The big question for home buyers and sellers today is: "Where are home prices headed?" People want to know if now is a good time to buy or sell, or if they should wait. We all need to stay on top of trends in real estate values -- so what's a good way to analyze the situation?
Yale economist Robert Shiller states it bluntly: "If you look at the trend in rents to see where housing prices are headed, you're looking at the right measure." Shiller is the co-developer of the S&P Case/Shiller Home Price Indices that monthly track residential real estate values nationally and in 20 metro areas.
Traditionally, people have been willing to pay a modest premium to own a home rather than rent it. Recent studies report that in 1999 rents averaged 87% of the after-tax mortgage payment for houses and condos of similar size in the same neighborhood.
When home prices took off, this percentage changed. By mid-2006, rents had fallen to less than 60% of after-tax mortgage payments. In some markets, owners were paying twice as much as renters for a similar property in the same neighborhood. In a few places, owner monthly payments were three times average rents.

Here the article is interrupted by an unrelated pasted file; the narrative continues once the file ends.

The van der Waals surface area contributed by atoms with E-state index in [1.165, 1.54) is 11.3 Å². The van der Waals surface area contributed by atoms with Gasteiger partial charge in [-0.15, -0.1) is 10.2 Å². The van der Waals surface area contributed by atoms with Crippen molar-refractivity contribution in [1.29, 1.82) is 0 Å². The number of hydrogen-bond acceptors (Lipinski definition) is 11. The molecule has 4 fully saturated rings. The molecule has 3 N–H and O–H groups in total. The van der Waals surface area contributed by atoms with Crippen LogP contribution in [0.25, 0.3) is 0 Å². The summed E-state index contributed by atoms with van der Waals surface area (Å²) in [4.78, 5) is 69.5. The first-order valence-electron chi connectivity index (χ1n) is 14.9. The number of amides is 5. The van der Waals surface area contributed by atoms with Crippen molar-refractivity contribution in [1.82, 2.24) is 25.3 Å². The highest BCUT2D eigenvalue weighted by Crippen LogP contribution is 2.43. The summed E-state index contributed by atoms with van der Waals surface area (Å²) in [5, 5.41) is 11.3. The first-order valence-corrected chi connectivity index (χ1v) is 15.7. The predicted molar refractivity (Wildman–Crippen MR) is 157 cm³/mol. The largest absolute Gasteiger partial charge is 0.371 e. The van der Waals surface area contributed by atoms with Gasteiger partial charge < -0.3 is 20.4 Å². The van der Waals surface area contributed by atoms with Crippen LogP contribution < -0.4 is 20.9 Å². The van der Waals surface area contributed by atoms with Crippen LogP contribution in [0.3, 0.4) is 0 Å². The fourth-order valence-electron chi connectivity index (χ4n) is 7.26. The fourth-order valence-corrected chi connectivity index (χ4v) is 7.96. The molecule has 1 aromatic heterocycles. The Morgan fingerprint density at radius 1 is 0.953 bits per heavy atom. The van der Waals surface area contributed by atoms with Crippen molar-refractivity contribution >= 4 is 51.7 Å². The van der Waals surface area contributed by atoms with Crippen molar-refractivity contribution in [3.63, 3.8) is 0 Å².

The 87% ratio of rent to ownership cost for 1999 is a good benchmark because it stayed around that level throughout the 1990's and the steep rise in home prices hadn't really begun.
With that as our guide, we can conclude that home prices at last appear to be stabilizing. By the end of October 2009, rents on average were up to 83% of ownership costs!
Conditions vary from market to market, so check your own area. But with historically low mortgage rates, plus the homebuyer tax credit, this could be a great time to be buying or selling....